Intervention in Syria must be aimed at toppling Assad - or there's no point

Token engagement would be equally damaging to both the west and to Syria. We should consider the costs of leaving the regime in the place.

David Cameron has recalled Parliament in order to have a vote on whether or not the UK should take military action against Syria. I applaud this move; it is one I have long argued for. But the early signs are not encouraging. The suggestion seems to be that we will make a limited response to the use of chemical weapons. In other words, this is not about regime change but about making some sort of tit for tat, "let's show them who's the boss", strike. Such an effort would be completely pointless.

Some argue that we should not be choosing sides in Syria. But we already have. Our leaders decided long ago that they wanted Assad out and have said so on numerous occasions. As a result, we either get involved with the idea of making a real, positive difference in Syria or we stay clear of the whole thing. After the chemical weapons incident of the 21st, sitting on the sidelines seems almost impossible. If we don't respond to chemical weapons being used, we give carte blanche to every tin pot dictator to use them with impunity from here on. But token engagement would be equally damaging to both the west and to Syria. If we're going to take action that we know will cost lives, it needs to be done with the thought in mind that many more lives will be saved in the long-term through our efforts.

I was on Daybreak this morning before Diane Abbott, who has warned that she may resign from the Labour frontbench if Ed Miliband endorses military intervention in Syria. While we fundamentally disagree on the basics, I agree with Diane on one thing: if Britain gets involved in any way militarily we take some level of ownership over the whole thing. We cannot 'kind of' get involved - once we're in, whatever happens in Syria from then on becomes our business in a way that isn't true if we sit on our hands. All of which is fine so long as we aim to make our intervention count.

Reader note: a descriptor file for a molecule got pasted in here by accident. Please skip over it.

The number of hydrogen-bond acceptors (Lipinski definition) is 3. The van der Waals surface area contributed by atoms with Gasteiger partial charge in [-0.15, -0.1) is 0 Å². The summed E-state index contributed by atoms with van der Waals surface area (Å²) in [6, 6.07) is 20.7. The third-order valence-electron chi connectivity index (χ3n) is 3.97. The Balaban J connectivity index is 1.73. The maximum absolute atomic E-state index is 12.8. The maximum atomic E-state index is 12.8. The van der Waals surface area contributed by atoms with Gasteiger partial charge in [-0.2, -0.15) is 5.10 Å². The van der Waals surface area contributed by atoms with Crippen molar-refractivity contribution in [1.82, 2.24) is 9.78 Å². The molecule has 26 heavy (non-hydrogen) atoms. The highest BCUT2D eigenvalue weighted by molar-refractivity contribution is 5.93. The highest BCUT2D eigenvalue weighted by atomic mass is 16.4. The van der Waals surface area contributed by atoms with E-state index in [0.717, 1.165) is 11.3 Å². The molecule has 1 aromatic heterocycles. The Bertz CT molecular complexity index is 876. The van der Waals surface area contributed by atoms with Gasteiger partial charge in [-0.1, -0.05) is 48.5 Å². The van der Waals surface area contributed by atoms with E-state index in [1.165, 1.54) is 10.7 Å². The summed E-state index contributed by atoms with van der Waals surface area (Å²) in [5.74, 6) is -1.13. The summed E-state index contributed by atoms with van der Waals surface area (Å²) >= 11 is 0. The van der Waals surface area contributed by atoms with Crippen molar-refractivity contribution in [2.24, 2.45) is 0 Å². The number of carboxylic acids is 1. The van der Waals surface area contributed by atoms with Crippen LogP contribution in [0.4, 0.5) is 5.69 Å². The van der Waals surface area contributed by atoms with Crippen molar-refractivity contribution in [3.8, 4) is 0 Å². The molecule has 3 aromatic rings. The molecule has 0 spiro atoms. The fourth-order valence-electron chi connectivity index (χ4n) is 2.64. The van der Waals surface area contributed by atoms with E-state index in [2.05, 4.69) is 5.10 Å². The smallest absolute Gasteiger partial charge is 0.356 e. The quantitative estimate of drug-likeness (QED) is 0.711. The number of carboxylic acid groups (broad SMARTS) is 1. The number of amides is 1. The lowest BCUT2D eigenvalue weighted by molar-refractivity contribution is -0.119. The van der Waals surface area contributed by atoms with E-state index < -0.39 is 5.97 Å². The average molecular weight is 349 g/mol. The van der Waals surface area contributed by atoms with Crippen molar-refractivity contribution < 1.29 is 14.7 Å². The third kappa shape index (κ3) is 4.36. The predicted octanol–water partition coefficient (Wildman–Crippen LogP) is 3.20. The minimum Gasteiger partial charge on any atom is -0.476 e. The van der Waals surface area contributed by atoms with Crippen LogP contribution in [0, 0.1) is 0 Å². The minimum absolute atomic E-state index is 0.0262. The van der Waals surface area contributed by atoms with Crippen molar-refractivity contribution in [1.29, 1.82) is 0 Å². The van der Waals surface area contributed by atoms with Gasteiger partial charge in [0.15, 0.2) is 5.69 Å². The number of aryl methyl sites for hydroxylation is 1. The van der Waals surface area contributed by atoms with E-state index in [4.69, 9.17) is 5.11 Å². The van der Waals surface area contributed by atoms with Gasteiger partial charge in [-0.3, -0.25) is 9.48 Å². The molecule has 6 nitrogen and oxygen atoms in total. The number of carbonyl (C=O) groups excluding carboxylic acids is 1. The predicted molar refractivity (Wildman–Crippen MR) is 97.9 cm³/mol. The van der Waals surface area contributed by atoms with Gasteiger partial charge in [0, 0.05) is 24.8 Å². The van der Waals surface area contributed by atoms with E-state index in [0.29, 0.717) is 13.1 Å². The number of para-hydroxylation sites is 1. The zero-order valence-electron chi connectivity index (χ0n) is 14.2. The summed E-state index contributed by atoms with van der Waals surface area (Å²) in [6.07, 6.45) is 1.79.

People have compared the current situation we face with Syria to that we faced over Iraq 10 years ago. While there are many differences between the two scenarios (there is a war going on in Syria that we should be trying to stop, whereas there was no war in Iraq before we invaded), the parallel with Iraq that no one has yet made is the 1991 Gulf War and the failure to depose Saddam. It was about Kuwait, it was said at the time, nothing more. How likely is it that 12 years from now we are going to have to send troops into Syria when the civil war is still raging and the number of people killed or displaced has entered the millions? I think we would be severely regretting not having taken the chance to end the conflict when we had the opportunity to do so.

William Hague arrives in Downing Street on August 28, 2013. Photograph: Getty Images.

Nick Tyrone is Chief Executive of Radix, the think tank for the radical centre.

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The rise of the green mayor – Sadiq Khan and the politics of clean energy

At an event at Tate Modern, Sadiq Khan pledged to clean up London's act.

On Thursday night, deep in the bowls of Tate Modern’s turbine hall, London Mayor Sadiq Khan renewed his promise to make the capital a world leader in clean energy and air. Yet his focus was as much on people as power plants – in particular, the need for local authorities to lead where central governments will not.

Khan was there to introduce the screening of a new documentary, From the Ashes, about the demise of the American coal industry. As he noted, Britain continues to battle against the legacy of fossil fuels: “In London today we burn very little coal but we are facing new air pollution challenges brought about for different reasons."